Posts Tagged ‘eat drink and be merry’

Food roundup

  • Why manufacturers often push for the government to define food terms like “natural” [Peter Van Doren, Cato]
  • The curse of Prohibition: how government nearly killed the cocktail [Peter Suderman]
  • “Judge tosses class action suits over ‘100 percent grated Parmesan cheese’ label” [ABA Journal] “Food Court Follies: Fraud Suits Fall Apart after Plaintiffs’ Candid Admissions During Discovery” [Glenn Lammi, WLF] “Will a class-action suit really benefit those who bought Starburst [candies] expecting eight-percent fewer calories?” [Baylen Linnekin]
  • Farmers are good at replenishing their flying livestock: “How Capitalism Saved the Bees” [Shawn Regan]
  • “Menu labeling rules have not proven to have a significant effect on the amount of calories people consume” [Charles Hughes, Economics21 on FDA decision to proceed]
  • More reactions to the Seventh Circuit’s caustic ruling (“no better than a racket”) on the Subway footlong settlement [George Leef, Cory Andrews, earlier]

Sugar in Jelly Bellies? Who knew?

In a lawsuit seeking class action status in California state court, Jessica Gomez alleges that Jelly Belly’s “Sport Beans,” which are touted as containing electrolytes and vitamins, “contain more sugar than she thought,” and that the ingredient list resorted to the euphemism “evaporated cane juice” to describe the sweetener. [John O’Brien and Sara McCleary, Legal Newsline]

Eleventh Circuit: First Amendment protects right to label skim milk as “skim milk”

Florida law allows the sale of skim milk without vitamin A and D fortification but requires that it be sold under the name “imitation milk product.” Ochiltree Creamery, a business that views the addition of other than natural ingredients as contrary to its mission, was willing to put warnings on its all-natural skim milk alerting buyers to the absence of vitamin fortification, but resisted the law’s demand that it label the product something other than “skim milk.” The Eleventh Circuit ruled that the state had not met its burden under the First Amendment. [Eugene Volokh, Baylen Linnekin, Frank Garrison]

Food roundup

  • In farmer’s market raid, USDA shows exactly how much regard it has for new Food Freedom Acts in Wyoming, elsewhere [Baylen Linnekin, Reason] More on Baylen Linnekin’s new book [Nick Gillespie, and earlier]
  • “Should You Take the Government’s Dietary Advice?” [Terence Kealey in new “Ask a Cato Expert” series, earlier here, here, etc.]
  • USDA orders school districts to forbid marketing of so-called competitive foods, which might raise a First Amendment question or two [Washington Legal Foundation]
  • Watch those median spurs: “Texas Rangers Oppose Bacardi’s Logo For Green Tea Spirit Because Of The ‘T'” [Timothy Geigner, TechDirt]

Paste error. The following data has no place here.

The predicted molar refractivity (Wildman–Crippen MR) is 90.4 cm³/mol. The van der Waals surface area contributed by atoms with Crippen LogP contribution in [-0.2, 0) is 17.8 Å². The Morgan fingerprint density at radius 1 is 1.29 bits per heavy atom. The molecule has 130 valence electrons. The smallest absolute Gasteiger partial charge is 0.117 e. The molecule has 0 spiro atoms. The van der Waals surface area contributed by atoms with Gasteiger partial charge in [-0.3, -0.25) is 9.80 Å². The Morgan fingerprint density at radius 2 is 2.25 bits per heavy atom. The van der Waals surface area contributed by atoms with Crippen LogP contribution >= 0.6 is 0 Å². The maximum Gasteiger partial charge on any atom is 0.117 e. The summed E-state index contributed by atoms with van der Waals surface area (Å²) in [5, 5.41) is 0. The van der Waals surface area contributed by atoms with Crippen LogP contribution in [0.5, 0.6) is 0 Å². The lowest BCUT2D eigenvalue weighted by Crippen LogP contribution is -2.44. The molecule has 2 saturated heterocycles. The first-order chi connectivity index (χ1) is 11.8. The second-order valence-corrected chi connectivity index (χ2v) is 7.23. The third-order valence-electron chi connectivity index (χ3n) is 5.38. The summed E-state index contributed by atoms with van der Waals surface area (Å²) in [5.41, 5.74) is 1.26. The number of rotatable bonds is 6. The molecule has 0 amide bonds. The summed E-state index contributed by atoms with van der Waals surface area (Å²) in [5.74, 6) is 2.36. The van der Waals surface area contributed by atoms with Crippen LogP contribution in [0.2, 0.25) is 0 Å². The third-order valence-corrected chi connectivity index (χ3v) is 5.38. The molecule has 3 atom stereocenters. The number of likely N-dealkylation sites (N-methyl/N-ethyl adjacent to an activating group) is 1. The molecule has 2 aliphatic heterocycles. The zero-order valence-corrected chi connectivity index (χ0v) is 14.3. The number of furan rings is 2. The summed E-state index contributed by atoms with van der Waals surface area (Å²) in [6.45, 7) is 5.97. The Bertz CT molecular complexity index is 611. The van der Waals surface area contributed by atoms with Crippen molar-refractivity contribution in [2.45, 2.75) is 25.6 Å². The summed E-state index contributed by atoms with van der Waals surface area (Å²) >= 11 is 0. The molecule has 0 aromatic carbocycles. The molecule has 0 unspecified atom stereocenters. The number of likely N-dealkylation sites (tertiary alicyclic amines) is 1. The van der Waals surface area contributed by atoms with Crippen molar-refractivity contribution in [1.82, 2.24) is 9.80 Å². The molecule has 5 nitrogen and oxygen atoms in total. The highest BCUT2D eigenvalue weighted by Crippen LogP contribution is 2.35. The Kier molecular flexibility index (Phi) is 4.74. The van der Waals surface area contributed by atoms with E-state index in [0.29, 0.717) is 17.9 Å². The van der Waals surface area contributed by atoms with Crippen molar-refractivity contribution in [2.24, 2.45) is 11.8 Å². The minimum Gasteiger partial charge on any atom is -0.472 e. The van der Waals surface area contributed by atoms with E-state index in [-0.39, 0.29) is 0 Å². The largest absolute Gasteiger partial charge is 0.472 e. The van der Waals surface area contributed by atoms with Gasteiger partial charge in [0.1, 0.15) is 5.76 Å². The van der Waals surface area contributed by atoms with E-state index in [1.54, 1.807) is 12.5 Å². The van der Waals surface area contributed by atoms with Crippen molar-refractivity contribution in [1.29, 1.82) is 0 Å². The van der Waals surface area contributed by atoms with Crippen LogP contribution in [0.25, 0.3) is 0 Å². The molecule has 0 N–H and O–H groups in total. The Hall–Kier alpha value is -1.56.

• Surely a clever parody, no? Pick-your-own apple orchards said to shed “light on some unflattering truths about the American economy.” [Slate]
  • How progressivism and the New Deal helped promote insipid Home Economics cookery [Joseph Bottum]

“No, You Can’t Sue Starbucks For Putting Too Much Ice In Your Drink, Judge Rules”

“In an epic takedown of a ruling issued Friday, a federal judge tossed a fraud lawsuit against Starbucks, dismissing claims that the coffee chain was defrauding customers by using a misleading amount of ice in their cold (i.e. iced) beverages.” [Julia Wick, LAist, earlier] More: ABA Journal (similar actions had been filed in L.A., Chicago, Starbucks moving to dismiss Chicago suitas well).

Food and nanny state roundup

  • Has Obama administration endorsed anti-GMO campaign with new labeling law? Not really [Thomas Firey, Cato, earlier here, here, etc.]
  • United Nations anti-tobacco meeting seeks to exclude persons overly involved with tobacco production, ban list turns out to include many officials of member governments [Huffington Post UK]
  • Dumping Michigan tart cherries to comply with USDA marketing order? There must be a better way [Baylen Linnekin]
  • “I am the man, the very fat man, who waters the workers’ beer.” [Science Daily, prompting Christopher Snowdon’s recollection of that line of song]
  • Feds alone have spent $500 million chasing food-desert mirage, with “negligible” impact on health [Mac McCann, Dallas News, earlier]
  • “FDA Assigns Zero Value To Smokers Who Die Because Of Its E-Cigarette Regulations” [Jacob Sullum, more on vaping]

NYC mulls tax dollars for farmland preservation

Even as absurd NYC policy ideas go, this one’s a doozy [Seth Barron, City Journal]:

To encourage a “sustainable, resilient food system,” New York’s city council has proposed a $5 million municipal farm-subsidy program, under which the city would buy development easements in the Hudson Valley. In this way, the council plans to help feed “3 million New Yorkers liv[ing] in neighborhoods without adequate supermarkets.” It’s alarming to consider that New York could suffer food shortages so acute that the city government must establish its own agricultural supply chain.

EDITED, see comments: Correspondent Carl Edman shares an anecdote on Twitter of a Soviet dignitary visiting London who asked about the bureau in charge of food supply to the city “and was shocked when told that there was no such thing and nobody in charge. At least that won’t happen in future NYC!”